Car is a British automotive enthusiast magazine published monthly by Bauer Consumer Media. International editions are published by Bauer Automotive in Republic of Korea, China, India, Mexico, the Middle East, Russia, South Africa, Spain and Turkey. Car features a regular group test under the'Giant Test' name, developed by the magazine in the 1970s, it features'newcomer' first drives of new cars, interviews with significant figures in the motor industry and other features. The magazine was launched in 1962 as Mini Owner incorporating Sporting Driver, it was renamed as Car in 1965. In the 1960s Car pioneered the'Car of The Year' competition, subsequently decided by motoring journalists on a Europe wide basis. In the 1970s and 1980s Car was far ahead of other motoring magazines for the quality and depth of its writing and photography. Significant contributors during the magazine's heyday included Henry Manney III, Douglas Blain, George Bishop, L. J. K. Setright, Ronald Barker, Mel Nichols, Steve Cropley, Russell Bulgin, Philip Llewellin, James May, Alexei Sayle and Rowan Atkinson.
L. J. K. Setright in many insightful series of articles, linked the development and history of the motor car to its social and historical contexts. Car was renowned for its'scoop' photos and drawings and took delight in the irritation it caused to car manufacturers by revealing significant new models ahead of time. Car featured the spy shots of Hans G. Lehmann, featuring his work with its own image-stamp emblazoned with the words Hans G. Lehmann - Fotograf. In the 1990s and early 2000s, the artist Hilton Holloway was responsible for a number of projected images of cars in development, first through graphic art, followed by Photoshop compositing artwork. In 2001 one of his concepts for a Lotus Formula 1 was so accurate that'Project Hilton' became the code-name for the F1 project within Lotus. In 1992 Car was sold by FF Publishing to Emap. Emap published in the magazine until 2007. In March 2009 the magazine's listings section reverted to the name'The Good, The Bad and The Ugly' – which it had used when it was created in the early 1970s – after an absence of nearly three years.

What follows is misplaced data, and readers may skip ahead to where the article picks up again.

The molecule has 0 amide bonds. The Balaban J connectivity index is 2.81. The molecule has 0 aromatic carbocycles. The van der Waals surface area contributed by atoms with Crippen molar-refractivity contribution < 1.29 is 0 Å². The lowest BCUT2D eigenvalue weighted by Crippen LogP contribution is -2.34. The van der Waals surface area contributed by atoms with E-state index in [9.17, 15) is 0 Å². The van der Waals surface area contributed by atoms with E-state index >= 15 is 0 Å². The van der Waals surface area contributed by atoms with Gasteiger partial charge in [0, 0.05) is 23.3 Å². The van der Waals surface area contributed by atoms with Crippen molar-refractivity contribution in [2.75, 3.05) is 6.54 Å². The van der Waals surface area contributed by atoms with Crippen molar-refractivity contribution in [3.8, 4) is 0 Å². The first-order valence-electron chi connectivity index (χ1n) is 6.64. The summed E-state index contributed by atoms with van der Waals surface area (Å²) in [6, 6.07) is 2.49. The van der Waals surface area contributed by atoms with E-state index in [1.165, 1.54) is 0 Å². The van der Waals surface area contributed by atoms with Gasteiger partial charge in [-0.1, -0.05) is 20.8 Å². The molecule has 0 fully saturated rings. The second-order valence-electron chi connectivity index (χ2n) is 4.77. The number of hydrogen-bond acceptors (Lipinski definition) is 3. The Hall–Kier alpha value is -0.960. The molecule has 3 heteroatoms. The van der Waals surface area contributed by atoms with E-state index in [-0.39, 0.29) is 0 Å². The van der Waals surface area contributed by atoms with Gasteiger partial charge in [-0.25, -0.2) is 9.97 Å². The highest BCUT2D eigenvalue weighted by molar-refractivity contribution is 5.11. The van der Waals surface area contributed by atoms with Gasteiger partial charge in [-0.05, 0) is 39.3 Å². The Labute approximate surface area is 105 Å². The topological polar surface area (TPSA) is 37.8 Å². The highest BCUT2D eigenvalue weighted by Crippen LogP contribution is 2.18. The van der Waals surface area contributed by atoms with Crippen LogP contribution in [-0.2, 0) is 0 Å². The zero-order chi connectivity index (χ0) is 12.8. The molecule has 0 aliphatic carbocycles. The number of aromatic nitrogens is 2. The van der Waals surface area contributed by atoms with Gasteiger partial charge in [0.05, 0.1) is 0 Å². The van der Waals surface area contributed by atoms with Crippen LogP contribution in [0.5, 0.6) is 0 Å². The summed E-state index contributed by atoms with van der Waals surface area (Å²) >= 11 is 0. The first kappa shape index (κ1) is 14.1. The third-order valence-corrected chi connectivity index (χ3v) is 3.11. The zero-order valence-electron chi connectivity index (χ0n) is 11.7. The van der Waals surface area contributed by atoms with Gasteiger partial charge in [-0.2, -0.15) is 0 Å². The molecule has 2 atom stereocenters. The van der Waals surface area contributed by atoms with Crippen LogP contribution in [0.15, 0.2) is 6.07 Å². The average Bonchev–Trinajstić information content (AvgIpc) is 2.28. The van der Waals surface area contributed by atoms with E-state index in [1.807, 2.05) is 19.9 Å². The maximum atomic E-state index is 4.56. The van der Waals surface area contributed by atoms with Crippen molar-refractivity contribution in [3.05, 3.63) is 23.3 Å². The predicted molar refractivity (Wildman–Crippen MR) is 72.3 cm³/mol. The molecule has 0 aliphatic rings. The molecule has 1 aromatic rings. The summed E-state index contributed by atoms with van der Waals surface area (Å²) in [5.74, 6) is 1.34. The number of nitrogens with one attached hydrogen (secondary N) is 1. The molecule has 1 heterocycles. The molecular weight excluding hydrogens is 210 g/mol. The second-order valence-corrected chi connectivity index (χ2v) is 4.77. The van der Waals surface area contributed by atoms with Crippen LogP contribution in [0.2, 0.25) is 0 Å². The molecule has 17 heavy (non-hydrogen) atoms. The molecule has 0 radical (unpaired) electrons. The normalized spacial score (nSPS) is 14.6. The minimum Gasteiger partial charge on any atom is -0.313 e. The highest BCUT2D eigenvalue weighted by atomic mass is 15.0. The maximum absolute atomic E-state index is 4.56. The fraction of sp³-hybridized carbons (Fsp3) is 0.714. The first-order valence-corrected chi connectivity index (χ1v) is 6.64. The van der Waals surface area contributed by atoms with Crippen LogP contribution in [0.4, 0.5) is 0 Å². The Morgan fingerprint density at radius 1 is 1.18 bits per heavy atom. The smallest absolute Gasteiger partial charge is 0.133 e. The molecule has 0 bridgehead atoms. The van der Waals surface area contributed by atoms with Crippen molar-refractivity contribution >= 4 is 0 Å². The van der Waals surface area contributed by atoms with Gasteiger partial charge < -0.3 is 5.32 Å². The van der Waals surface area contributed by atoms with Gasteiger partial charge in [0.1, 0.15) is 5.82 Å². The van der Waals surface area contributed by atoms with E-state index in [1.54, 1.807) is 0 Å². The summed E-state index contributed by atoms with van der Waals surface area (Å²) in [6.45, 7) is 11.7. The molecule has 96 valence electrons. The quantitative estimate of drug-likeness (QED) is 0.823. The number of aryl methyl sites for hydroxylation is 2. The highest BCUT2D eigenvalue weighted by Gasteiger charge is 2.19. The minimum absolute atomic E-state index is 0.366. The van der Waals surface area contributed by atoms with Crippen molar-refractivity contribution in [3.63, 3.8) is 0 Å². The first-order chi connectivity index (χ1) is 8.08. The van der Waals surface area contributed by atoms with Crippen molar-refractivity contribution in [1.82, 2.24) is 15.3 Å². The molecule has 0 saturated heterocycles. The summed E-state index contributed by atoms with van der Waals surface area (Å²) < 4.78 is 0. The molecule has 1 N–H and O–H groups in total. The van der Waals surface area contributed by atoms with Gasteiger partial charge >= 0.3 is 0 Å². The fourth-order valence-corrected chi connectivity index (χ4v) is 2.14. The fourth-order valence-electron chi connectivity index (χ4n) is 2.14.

In the UK Car's sales have been in decline since peaking in the mid-1990s. Car's' circulation in 2012 averaged 54,500 copies a month, 37,500 of which are in the UK. 2017 to present: Ben Miller 2006 to 2017: Phil McNamara 2004 to 2006: Jason Barlow 2002 to 2004: Angus MacKenzie 1999 to 2002: Greg Fountain 1997 to 1999: Rob Munro-Hall 1994 to 1997: Gavin Green 1993: Mark Gillies 1992 to 1993: Richard Bremner 1987 to 1992: Gavin Green 1981 to 1987: Steve Cropley 1974 to 1981: Mel Nichols 1971 to 1974: Ian Fraser 1963 to 1971: Douglas Blain 1963 to 1964: Nigel Lloyd 1962 to 1963: George Bishop CAR Online
Grazia is a weekly women's magazine that originated in Italy with international editions printed in Albania, Bahrain, China, France, Germany. Greece, India, Mexico, the Netherlands, Portugal, Serbia, South Korea, Spain and the United Kingdom; the Italian edition of Grazia was first published Mondadori in November 1938. The magazine was modelled on the American magazine Harper's Bazaar; the start of Grazia was a return in Italy to traditionalist values such as cooking and child-rearing. During the fascist rule in the country the magazine followed the Fascist policies and propaganda. Following World War II the magazine was renewed. From its beginning in 1938 to September 1943, Bruno Munari served as the art director for the magazine and for another Mondadori title, Tempo. In Italy, it is owned by the Mondadori which became one of Silvio Berlusconi's companies,Grazia published an article in July 2015 which promoted the breeding of family pets to make money to buy better furniture; this brought international condemnation from animal lovers owing to the number of unwanted pets which are killed in overcrowded shelters each week.